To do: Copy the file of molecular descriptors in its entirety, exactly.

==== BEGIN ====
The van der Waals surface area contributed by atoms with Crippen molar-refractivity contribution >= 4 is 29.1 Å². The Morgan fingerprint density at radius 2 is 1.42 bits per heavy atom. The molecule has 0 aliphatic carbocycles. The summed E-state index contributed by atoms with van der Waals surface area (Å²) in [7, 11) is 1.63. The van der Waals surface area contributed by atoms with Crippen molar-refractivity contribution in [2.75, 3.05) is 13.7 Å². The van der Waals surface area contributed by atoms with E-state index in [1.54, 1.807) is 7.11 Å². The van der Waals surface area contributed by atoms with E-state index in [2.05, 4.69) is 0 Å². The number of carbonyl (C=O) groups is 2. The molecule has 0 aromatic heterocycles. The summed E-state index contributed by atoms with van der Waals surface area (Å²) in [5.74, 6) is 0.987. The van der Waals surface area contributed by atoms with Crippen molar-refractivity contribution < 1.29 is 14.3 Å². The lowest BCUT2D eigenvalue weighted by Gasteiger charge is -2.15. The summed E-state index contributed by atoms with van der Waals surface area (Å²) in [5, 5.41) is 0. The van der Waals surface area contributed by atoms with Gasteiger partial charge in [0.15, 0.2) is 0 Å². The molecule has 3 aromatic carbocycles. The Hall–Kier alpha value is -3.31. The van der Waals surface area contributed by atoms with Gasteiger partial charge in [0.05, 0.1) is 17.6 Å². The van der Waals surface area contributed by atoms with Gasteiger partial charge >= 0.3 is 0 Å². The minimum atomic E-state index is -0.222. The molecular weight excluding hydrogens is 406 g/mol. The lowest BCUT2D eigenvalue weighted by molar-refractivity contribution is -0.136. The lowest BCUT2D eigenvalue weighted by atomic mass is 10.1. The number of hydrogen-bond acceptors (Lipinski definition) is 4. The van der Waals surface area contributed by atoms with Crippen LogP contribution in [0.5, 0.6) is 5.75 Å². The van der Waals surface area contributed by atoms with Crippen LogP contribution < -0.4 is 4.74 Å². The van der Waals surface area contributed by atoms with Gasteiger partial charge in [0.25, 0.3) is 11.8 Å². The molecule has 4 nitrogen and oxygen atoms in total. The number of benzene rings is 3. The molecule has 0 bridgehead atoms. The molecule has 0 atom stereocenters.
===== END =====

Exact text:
The van der Waals surface area contributed by atoms with Crippen molar-refractivity contribution >= 4 is 29.1 Å². The Morgan fingerprint density at radius 2 is 1.42 bits per heavy atom. The molecule has 0 aliphatic carbocycles. The summed E-state index contributed by atoms with van der Waals surface area (Å²) in [7, 11) is 1.63. The van der Waals surface area contributed by atoms with Crippen molar-refractivity contribution in [2.75, 3.05) is 13.7 Å². The van der Waals surface area contributed by atoms with E-state index in [1.54, 1.807) is 7.11 Å². The van der Waals surface area contributed by atoms with E-state index in [2.05, 4.69) is 0 Å². The number of carbonyl (C=O) groups is 2. The molecule has 0 aromatic heterocycles. The summed E-state index contributed by atoms with van der Waals surface area (Å²) in [5.74, 6) is 0.987. The van der Waals surface area contributed by atoms with Crippen molar-refractivity contribution < 1.29 is 14.3 Å². The lowest BCUT2D eigenvalue weighted by Gasteiger charge is -2.15. The summed E-state index contributed by atoms with van der Waals surface area (Å²) in [5, 5.41) is 0. The van der Waals surface area contributed by atoms with Gasteiger partial charge in [0.15, 0.2) is 0 Å². The molecule has 3 aromatic carbocycles. The Hall–Kier alpha value is -3.31. The van der Waals surface area contributed by atoms with Gasteiger partial charge in [0.05, 0.1) is 17.6 Å². The van der Waals surface area contributed by atoms with Gasteiger partial charge >= 0.3 is 0 Å². The minimum atomic E-state index is -0.222. The molecular weight excluding hydrogens is 406 g/mol. The lowest BCUT2D eigenvalue weighted by molar-refractivity contribution is -0.136. The lowest BCUT2D eigenvalue weighted by atomic mass is 10.1. The number of hydrogen-bond acceptors (Lipinski definition) is 4. The van der Waals surface area contributed by atoms with Crippen LogP contribution in [0.5, 0.6) is 5.75 Å². The van der Waals surface area contributed by atoms with Crippen LogP contribution < -0.4 is 4.74 Å². The van der Waals surface area contributed by atoms with Gasteiger partial charge in [0.25, 0.3) is 11.8 Å². The molecule has 4 nitrogen and oxygen atoms in total. The number of benzene rings is 3. The molecule has 0 bridgehead atoms. The molecule has 0 atom stereocenters.